A Look Back At: Forever Changes

Since I picked this fantastic slice of sixties psychedelia up today at possibly the biggest maze of a car boot sale I’ve ever been to, I think its only right to dust off the keyboard and write a short piece on an LP that can pointedly be described, amongst other things, as acid soaked perfection.

When Forever Changes was released in 1967 the Summer of Love was in full swing and psychedelic music was the order of the day. Remember this is the same year such psychedelic greats as The Beatles Sgt. Pepper’s and Pink Floyds Piper At The Gates Of Dawn were released. However, Forever Changes did not enjoy the success of some of its peers upon release despite the positive reviews it gained from critics. The album has since aged like a fine wine and now regularly features in the greatest albums of all time lists.


It’s strange to think that this album didn’t have more of an impact than it did when it was release. It wasn’t just your average run of the mill psychedelic album with cacophonous forays, strange background sounds and phasers thrown in for good measure. No, it was much more sophisticated than that. It had intricate horn and string sections, which band leader, Arthur Lee, had envisioned from the very beginning of the album. It had dark, paranoia induced lyrics, which were the antithesis of the ethos of the hippie culture at the time. In “The Red Telephone” Arthur Lee sings “Sitting on a hillside, watching all the people die/ I’ll feel much better on the other side”. His feelings of unhappiness and detachment from the world are a running theme throughout the album, as Lee had convinced himself that his own death was imminent during the recording of the LP. Forever Changes also had an eclectic blend of styles from the obvious Rock, Pop and Folk, to Mariachi, as shown by the intricate guitar work and bombast of the horn section on “Alone Again Or”.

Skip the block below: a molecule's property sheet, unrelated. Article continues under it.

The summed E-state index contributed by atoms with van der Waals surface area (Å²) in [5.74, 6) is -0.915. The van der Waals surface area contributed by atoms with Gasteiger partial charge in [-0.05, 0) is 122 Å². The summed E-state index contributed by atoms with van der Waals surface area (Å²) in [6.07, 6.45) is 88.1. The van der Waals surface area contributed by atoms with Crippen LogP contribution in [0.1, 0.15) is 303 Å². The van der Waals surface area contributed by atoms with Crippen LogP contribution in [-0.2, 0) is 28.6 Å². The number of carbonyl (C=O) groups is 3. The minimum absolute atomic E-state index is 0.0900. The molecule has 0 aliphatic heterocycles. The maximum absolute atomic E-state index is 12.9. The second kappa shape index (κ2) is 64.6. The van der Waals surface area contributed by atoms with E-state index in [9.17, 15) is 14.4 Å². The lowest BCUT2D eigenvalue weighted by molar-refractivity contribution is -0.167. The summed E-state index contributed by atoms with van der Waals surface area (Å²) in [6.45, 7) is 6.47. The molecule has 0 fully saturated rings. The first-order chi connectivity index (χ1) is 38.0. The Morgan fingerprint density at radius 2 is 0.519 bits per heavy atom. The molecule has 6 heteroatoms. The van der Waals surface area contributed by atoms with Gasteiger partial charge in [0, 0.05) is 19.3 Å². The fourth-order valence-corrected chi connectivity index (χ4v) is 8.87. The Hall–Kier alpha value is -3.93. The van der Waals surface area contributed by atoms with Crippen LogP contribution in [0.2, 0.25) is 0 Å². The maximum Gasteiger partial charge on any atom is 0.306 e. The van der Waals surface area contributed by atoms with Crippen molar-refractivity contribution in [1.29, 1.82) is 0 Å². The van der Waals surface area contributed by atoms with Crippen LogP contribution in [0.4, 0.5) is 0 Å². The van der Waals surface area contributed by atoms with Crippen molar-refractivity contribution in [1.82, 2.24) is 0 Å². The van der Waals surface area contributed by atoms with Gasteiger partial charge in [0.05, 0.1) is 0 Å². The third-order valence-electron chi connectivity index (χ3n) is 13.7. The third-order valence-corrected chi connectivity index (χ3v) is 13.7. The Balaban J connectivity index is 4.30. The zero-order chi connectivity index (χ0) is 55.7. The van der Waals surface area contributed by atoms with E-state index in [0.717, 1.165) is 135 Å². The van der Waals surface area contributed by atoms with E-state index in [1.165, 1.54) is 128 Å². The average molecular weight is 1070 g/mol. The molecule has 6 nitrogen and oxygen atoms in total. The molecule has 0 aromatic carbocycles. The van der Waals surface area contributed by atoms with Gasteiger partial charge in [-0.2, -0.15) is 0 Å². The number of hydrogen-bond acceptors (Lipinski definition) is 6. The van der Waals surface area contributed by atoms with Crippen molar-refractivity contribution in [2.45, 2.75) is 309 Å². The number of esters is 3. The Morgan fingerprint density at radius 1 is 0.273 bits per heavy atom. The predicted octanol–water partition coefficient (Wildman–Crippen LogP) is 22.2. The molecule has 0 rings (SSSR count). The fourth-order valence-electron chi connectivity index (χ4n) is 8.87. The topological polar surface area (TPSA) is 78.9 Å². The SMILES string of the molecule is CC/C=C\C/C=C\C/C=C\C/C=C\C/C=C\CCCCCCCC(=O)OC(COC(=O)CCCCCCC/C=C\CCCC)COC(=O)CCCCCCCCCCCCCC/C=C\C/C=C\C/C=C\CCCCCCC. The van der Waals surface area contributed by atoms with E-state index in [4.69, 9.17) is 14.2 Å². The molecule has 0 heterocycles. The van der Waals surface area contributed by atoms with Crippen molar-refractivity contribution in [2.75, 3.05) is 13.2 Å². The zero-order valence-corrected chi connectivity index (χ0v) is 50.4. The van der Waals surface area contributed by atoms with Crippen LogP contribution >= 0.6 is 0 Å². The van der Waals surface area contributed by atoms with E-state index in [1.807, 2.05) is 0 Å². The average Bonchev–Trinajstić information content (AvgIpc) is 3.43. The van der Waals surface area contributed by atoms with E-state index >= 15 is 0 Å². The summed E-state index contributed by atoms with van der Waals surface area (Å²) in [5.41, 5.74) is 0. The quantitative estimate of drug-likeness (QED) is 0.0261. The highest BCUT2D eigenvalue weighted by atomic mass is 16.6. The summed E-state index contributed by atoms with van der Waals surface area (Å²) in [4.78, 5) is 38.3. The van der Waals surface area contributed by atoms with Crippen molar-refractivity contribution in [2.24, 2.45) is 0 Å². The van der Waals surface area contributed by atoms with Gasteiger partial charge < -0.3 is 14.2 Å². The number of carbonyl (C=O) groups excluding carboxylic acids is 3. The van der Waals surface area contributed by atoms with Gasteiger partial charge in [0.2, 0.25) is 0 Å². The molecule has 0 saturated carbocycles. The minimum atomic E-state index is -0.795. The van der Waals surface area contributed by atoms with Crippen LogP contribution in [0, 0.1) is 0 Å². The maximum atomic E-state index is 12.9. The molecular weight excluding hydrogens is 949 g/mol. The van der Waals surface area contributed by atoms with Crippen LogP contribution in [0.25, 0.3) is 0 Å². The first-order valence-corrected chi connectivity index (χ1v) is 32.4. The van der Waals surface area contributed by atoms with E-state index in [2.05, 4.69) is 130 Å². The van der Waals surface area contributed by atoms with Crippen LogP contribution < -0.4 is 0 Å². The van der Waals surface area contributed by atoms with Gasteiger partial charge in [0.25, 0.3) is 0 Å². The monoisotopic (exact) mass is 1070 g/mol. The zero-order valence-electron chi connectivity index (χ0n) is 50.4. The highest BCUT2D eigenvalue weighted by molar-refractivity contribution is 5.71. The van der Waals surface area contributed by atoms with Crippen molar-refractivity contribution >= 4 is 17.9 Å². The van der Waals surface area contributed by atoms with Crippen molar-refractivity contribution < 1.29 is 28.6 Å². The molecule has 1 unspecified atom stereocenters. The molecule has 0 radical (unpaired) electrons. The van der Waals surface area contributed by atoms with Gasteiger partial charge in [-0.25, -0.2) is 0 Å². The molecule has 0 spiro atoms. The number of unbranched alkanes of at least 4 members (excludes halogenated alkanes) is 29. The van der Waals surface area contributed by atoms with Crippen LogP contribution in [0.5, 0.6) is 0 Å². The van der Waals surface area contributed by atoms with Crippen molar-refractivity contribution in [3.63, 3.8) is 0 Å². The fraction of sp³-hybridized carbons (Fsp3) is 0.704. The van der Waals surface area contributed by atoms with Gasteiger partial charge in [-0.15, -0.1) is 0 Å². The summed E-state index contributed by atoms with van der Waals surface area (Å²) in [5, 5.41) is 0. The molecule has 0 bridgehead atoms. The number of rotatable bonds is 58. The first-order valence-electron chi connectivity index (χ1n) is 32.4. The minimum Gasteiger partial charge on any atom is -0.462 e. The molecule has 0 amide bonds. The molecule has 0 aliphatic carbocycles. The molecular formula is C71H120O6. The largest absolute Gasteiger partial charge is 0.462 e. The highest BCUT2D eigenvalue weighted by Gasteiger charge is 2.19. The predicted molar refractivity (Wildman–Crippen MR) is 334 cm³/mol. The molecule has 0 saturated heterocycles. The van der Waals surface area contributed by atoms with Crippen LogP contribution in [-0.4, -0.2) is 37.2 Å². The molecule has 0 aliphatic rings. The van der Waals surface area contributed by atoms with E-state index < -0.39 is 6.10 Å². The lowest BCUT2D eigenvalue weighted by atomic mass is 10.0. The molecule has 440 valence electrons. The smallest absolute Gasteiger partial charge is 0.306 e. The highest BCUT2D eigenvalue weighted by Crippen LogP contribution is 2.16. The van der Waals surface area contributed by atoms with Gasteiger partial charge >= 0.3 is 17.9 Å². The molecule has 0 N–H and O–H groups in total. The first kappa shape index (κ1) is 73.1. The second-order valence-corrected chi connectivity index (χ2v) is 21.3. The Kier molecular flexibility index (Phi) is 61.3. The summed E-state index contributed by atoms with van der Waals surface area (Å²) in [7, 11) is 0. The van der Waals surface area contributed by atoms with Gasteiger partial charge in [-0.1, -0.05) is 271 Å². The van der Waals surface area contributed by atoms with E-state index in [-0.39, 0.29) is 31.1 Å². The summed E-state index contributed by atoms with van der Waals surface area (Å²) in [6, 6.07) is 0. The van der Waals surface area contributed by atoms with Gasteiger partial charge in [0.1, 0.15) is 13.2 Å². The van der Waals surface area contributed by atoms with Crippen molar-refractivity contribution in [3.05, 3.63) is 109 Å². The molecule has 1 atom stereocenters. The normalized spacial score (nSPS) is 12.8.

Love weren’t trying to fit in with the psychedelic trend by throwing a few sound affects over their tracks, I’m looking at you Rolling Stones, (*cough* Their Satanic Majesties Request *cough*), they were a truly individual outfit, guided by the the tainted, but brilliant LSD fractured mind of Arthur Lee. Forever Changes is a seminal album not just in the psychedelic genre but within the annals of recorded music. If you haven’t listened to it then do it now, I’ve already listened to my copy three times this morning.



Liam Williams


David Gilmour – ‘Rattle That Lock’ -Album Review – 8/10

David Gilmour’s fourth solo album serves up all the ambience and sorrowful guitar playing you would expect from the former Pink Floyd guitarist.


The intro track ‘5am‘ eases the listener in with a smooth ambient introduction that sets a steady pace for the majority of the album. A main theme running through the album seems to be death and the acceptance of it. Songs such as ‘a boat lies waiting‘ mourns the death of friend and Pink Floyd keyboardist Richard Wright, with the veteran guitarist exasperating “what i lost was an ocean”. The album, which has been in development for the last 5 years, is beautifully constructed and an immersive listen if you are patient and give it time. However its melancholy nature can take its toll on the listener as it seems to lumber from song to song, only lifted slightly in tempo on a few songs. These songs prove to have the albums stand out moments, the title track with its straining emotive vocals and ‘today’ with its funky rhythm summoning up thoughts of Pink Floyd’s ‘have a cigar‘.

Overall, ‘Rattle that lock‘ is a brilliant listen that gives us another glimpse of one of Britain’s most talented musicians. And on a further point, is the closest to a new Pink Floyd album as we may ever get.